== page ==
Investors in the company [@mhdempsey, @hunterwalk, @soopa, @soleio] can you talk about how you got there from an investment POV, and what, if any, initial reservations you had to get over? Consumer healthcare is hard.
My answer, taken directly from the On Deck Daily conversation is below.
So in standard VC fashion I have to say, first, it was the team. I’m not going to go into the overly long blog post about how amazing Carolyn Witte and Felicity Yost are (though I could), but both because of who they are as people, as well as their previous backgrounds, they are pretty uniquely suited to tackle a product and vision like this.
I came across Tia after DMing someone on twitter who was asking about women’s healthcare apps. After downloading the app, I became kind of obsessed with the product experience and used it a bunch. I then read Carolyn’s medium post and got connected via my friend John Melas-Kyriazi.
Tia actually intersected at two theses we’ve thought a lot about at Compound.
- We’ve been thinking about personalized women’s healthcare for a few years now but frankly I have always been looking at it from the lens of family planning as a powerful initial wedge (more here). I guess that might have been an initial reservation?
- I’ve always personally found consumer “chat bots” frustrating, but at Compound, we’ve seen the text interface work very well in healthcare, and we’ve made multiple investments in the space across addiction, psychotherapy, and genetic counseling.
Why I generally like to be so thesis-driven is so that I can move efficiently within categories I’ve gone deep on, and also so that I can recognize when a founder/company shatters my thesis. Tia did this. Through the process, Carolyn expanded my beliefs around the idea that you could onboard and grow with your users across various health (and life) journeys and that being the trusted friend/voice/filter for the top of the funnel is a super compelling place to sit in the ecosystem vs. where I was previously so obsessed with focusing in on a single event like family planning and creating a better/more efficient experience.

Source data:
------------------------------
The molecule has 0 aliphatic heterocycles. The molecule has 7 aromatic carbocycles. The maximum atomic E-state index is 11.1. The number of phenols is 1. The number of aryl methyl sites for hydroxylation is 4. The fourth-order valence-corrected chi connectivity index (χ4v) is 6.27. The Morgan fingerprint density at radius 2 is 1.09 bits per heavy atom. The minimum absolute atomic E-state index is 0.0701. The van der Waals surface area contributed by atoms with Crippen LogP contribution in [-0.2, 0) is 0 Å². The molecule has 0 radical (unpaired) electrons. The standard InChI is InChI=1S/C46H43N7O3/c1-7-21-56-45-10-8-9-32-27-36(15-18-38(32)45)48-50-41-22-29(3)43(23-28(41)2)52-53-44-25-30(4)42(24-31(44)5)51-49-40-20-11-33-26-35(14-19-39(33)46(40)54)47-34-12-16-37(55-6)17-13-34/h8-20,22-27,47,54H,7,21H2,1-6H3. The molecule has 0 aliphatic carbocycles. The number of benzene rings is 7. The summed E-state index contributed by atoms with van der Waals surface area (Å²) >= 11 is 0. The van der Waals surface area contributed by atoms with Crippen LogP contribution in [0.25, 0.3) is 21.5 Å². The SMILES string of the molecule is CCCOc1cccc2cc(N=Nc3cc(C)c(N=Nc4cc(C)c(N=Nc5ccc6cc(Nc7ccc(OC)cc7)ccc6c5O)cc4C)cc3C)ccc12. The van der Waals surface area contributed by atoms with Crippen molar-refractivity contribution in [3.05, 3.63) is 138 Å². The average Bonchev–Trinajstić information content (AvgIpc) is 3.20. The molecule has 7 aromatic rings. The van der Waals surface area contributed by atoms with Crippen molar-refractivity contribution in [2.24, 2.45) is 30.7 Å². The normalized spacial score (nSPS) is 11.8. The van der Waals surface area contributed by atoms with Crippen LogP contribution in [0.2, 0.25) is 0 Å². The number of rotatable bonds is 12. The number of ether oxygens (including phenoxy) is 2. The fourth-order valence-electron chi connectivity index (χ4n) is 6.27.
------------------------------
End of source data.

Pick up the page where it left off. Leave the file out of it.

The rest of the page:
This leads us to thesis 2:
Spending time understanding how users were behaving as they talked to their “wingwoman”, Tia, was INCREDIBLE. It’s still early, but the wide variety and depth of engagement from the user base, ranging from traditional healthcare questions to the things women were shy to ask to just day to day conversations I’d have with my friends or my female friends have together, was fascinating to me. I think not everyone always has *one person* that they can turn to across so many different thoughts/problems/experiences, and that idea is really powerful and showed through in the user behavior.
And last but not least, in addition to the general power of Tia, we also looked around at the increasingly fragmented female-focused healthcare and CPG startup market and think that a major distribution channel like Tia was very compelling from a business model use-case to both sides of the market.